In the realm of “low-energy” physics, the basic building blocks of nature and their interactions were defined almost a century ago. As articulated (mischievously) by Robert Laughlin during his Nobel lecture, in the terrestrial world, physical scientists have the “Theory of Everything” [11]. Matter is made up of electrons and ions, and these particles interact through electromagnetic forces. By fixing stoichiometry and temperature, the “fundamental theory” –encapsulated in the quantum mechanical Schrodinger equation– can describe everything; air, water, rocks, etc…! After a moment of reflection, it quickly becomes evident that such a fundamental theory isn’t a practical theory of anything. To quote Philip Anderson [10], “…the reductionist hypothesis does not… imply a ‘constructionist’ one: The ability to reduce everything to simple fundamental laws does not imply the ability to start from those laws and reconstruct the universe.” In his influential essay, “More is Different”, written almost 50 years ago, Anderson goes on to say, “The constructionist hypothesis breaks down when confronted with the twin difficulties of scale and complexity. The behaviour of large and complex aggregates of elementary particles, it turns out, is not to be understood in terms of a simple extrapolation of the properties of a few particles. Instead, at each level of complexity entirely new properties appear…”. Although now somewhat clichéd, these insights seem particularly prescient as biology enters an era in which the “fundamental building blocks” – the genes are gene products- and their interactions are becoming resolved. The triumph of 19th and 20th century physics was to understand that complexities at the microscopic – or nano – scale translate to (often unexpected) emergent phenomena at the mesoscale that cannot be predicted, or even conceived, from the behaviour of two or three “elemental” particles [10,11]. For example, when tuned by pressure or temperature, interactions between atoms or molecules in a liquid can drive a transition into an ordered crystalline phase in which fundamentally new collective excitations –sound waves– emerge. Similarly, when electrons or atoms condense into the same quantum state, there emerge new collective phenomena in the form of a “super-flow” involving the dissipationless transport of current. Importantly, these emergent behaviours are often encapsulated through “coarse-grained”, or hydrodynamic, theories involving few composite variables, themselves complex and usually unknown functions of the fundamental or microscopic parameters. But why should it be that details at a microscopic scale can be surrendered without losing information on the dynamics at the macroscale? Crucially, when systems are poised at the transition point between phases, statistical fluctuations can become length-scale independent. In such critical states, hydrodynamic theories can be systematically derived by successive coarse-graining of the microscopic degrees of freedom, a process known as “renormalization” [12] in which, at the largest scales, the properties of different microscopic models converge or “flow” to those of the same hydrodynamic theory. In this way, the phase behaviour of entirely different physical systems, such as magnets or liquids, obtain equivalent statistical dependences defined by the same theory. In the language of statistical physics such “attractor theories” constitute universality classes. In physics, much of the focus has been on the equilibrium – or near-equilibrium – phase behaviour of (often complex) ensembles of inanimate particles or compounds. These days, the question of whether and how collective phenomena emerge in driven non-equilibrium systems has evolved as a major frontier of statistical physics [13], embracing phenomena such as jamming in particulate matter [14], swarming and flocking of active systems [15,16], epidemics [17], voting patterns [18], risk management and financial markets [19], to mention just a few. In many such cases, it has been found empirically that systems positioned far from equilibrium may be driven towards critical states by collective dynamics, even without fine-tuning of parameters. Therefore, as in critical equilibrium states, the large-scale statistical properties non-equilibrium systems are defined by a limited number of “universal” theories obtained as the renormalization “fixed points” of whole classes of distinct microscopic models (See figure).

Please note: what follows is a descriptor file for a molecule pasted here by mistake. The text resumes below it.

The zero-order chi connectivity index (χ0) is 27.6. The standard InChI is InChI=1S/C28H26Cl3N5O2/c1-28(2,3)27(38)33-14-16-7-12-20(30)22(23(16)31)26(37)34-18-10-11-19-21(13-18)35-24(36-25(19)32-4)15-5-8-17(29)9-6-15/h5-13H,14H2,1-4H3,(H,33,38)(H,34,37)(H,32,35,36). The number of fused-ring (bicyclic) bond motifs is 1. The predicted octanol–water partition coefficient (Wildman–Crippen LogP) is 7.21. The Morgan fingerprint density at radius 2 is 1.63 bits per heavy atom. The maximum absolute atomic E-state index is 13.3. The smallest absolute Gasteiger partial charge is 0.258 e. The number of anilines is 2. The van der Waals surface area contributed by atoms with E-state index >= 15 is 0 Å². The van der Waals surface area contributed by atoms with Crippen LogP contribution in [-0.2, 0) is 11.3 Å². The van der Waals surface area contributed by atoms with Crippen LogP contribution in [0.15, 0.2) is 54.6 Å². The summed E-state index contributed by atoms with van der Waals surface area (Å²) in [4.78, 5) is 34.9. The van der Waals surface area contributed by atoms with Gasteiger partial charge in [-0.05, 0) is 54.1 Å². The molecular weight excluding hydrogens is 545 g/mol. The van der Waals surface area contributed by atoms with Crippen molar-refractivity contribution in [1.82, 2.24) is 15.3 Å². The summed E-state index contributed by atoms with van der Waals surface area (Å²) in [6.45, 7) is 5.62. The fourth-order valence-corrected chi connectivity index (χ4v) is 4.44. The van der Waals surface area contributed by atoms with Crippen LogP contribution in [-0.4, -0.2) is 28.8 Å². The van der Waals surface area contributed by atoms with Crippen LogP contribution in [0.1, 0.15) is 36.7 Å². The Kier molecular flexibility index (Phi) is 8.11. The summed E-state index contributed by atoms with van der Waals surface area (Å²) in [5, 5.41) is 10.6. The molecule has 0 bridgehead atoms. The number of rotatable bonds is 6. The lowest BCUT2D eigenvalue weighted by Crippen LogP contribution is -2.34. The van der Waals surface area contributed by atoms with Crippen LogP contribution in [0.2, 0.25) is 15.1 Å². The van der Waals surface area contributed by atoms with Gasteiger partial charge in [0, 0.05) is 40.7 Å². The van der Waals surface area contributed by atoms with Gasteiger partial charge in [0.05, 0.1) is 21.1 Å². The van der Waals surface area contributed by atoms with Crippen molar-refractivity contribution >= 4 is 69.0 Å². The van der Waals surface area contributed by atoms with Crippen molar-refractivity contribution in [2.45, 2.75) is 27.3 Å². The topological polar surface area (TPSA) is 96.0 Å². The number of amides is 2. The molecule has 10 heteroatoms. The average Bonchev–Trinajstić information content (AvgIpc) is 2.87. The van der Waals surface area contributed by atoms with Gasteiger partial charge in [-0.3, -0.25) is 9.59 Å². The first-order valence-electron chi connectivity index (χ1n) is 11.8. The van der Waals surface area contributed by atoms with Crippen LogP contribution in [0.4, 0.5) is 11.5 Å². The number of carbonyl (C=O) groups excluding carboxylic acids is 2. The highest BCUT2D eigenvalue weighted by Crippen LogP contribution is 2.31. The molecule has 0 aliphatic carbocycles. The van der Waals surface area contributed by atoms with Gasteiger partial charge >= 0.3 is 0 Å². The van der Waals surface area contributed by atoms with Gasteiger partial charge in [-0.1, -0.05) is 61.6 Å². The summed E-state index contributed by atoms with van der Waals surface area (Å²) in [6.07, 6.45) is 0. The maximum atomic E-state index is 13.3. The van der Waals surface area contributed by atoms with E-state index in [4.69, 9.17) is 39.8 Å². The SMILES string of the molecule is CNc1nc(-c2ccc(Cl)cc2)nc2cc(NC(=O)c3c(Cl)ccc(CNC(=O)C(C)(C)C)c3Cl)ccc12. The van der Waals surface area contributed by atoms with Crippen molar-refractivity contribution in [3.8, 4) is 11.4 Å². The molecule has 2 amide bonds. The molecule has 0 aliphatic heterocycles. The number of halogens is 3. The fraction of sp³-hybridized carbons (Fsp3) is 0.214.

*Figure 1. Schematic showing the principle of renormalization group flow. Systems undergoing continuous phase transitions can be prepared in a state where statistical fluctuations become scale free. Systems far from thermal equilibrium, like biological systems, can approach such states through collective dynamics (grey line). Mathematically, critical systems form a subset (dotted area) of all possible systems described by a set of parameters p1, p2, …. Successive coarse graining (renormalization) drives a broad range of critical systems into the same “hydrodynamic” attractor theory encapsulating the basic symmetries of the microscopic system.*

Under these conditions, probability distributions of critical states often converge to self-similar “scaling” forms at long times, such that their behaviour is entirely defined by a single, time-dependent scale. Can such concepts of emergence and universality provide insight into the behaviour of living systems, where the constant flux of energy from the environment leaves them far from thermal equilibrium?